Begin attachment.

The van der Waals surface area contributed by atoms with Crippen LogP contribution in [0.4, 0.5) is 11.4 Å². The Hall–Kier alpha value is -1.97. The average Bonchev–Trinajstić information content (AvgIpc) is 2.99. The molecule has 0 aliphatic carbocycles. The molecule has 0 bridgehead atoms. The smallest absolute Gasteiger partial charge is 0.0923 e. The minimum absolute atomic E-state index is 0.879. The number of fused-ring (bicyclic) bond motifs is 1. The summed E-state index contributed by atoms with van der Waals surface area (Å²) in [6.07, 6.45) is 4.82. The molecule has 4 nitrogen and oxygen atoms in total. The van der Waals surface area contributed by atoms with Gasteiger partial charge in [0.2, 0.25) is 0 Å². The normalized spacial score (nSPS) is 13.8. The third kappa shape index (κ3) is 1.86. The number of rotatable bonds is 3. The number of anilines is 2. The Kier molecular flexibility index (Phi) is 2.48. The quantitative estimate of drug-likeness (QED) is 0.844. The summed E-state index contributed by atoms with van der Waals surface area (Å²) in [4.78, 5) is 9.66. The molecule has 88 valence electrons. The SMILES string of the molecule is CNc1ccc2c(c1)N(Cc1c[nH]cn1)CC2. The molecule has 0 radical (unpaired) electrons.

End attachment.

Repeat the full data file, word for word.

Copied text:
The van der Waals surface area contributed by atoms with Crippen LogP contribution in [0.4, 0.5) is 11.4 Å². The Hall–Kier alpha value is -1.97. The average Bonchev–Trinajstić information content (AvgIpc) is 2.99. The molecule has 0 aliphatic carbocycles. The molecule has 0 bridgehead atoms. The smallest absolute Gasteiger partial charge is 0.0923 e. The minimum absolute atomic E-state index is 0.879. The number of fused-ring (bicyclic) bond motifs is 1. The summed E-state index contributed by atoms with van der Waals surface area (Å²) in [6.07, 6.45) is 4.82. The molecule has 4 nitrogen and oxygen atoms in total. The van der Waals surface area contributed by atoms with Gasteiger partial charge in [0.2, 0.25) is 0 Å². The normalized spacial score (nSPS) is 13.8. The third kappa shape index (κ3) is 1.86. The number of rotatable bonds is 3. The number of anilines is 2. The Kier molecular flexibility index (Phi) is 2.48. The quantitative estimate of drug-likeness (QED) is 0.844. The summed E-state index contributed by atoms with van der Waals surface area (Å²) in [4.78, 5) is 9.66. The molecule has 88 valence electrons. The SMILES string of the molecule is CNc1ccc2c(c1)N(Cc1c[nH]cn1)CC2. The molecule has 0 radical (unpaired) electrons.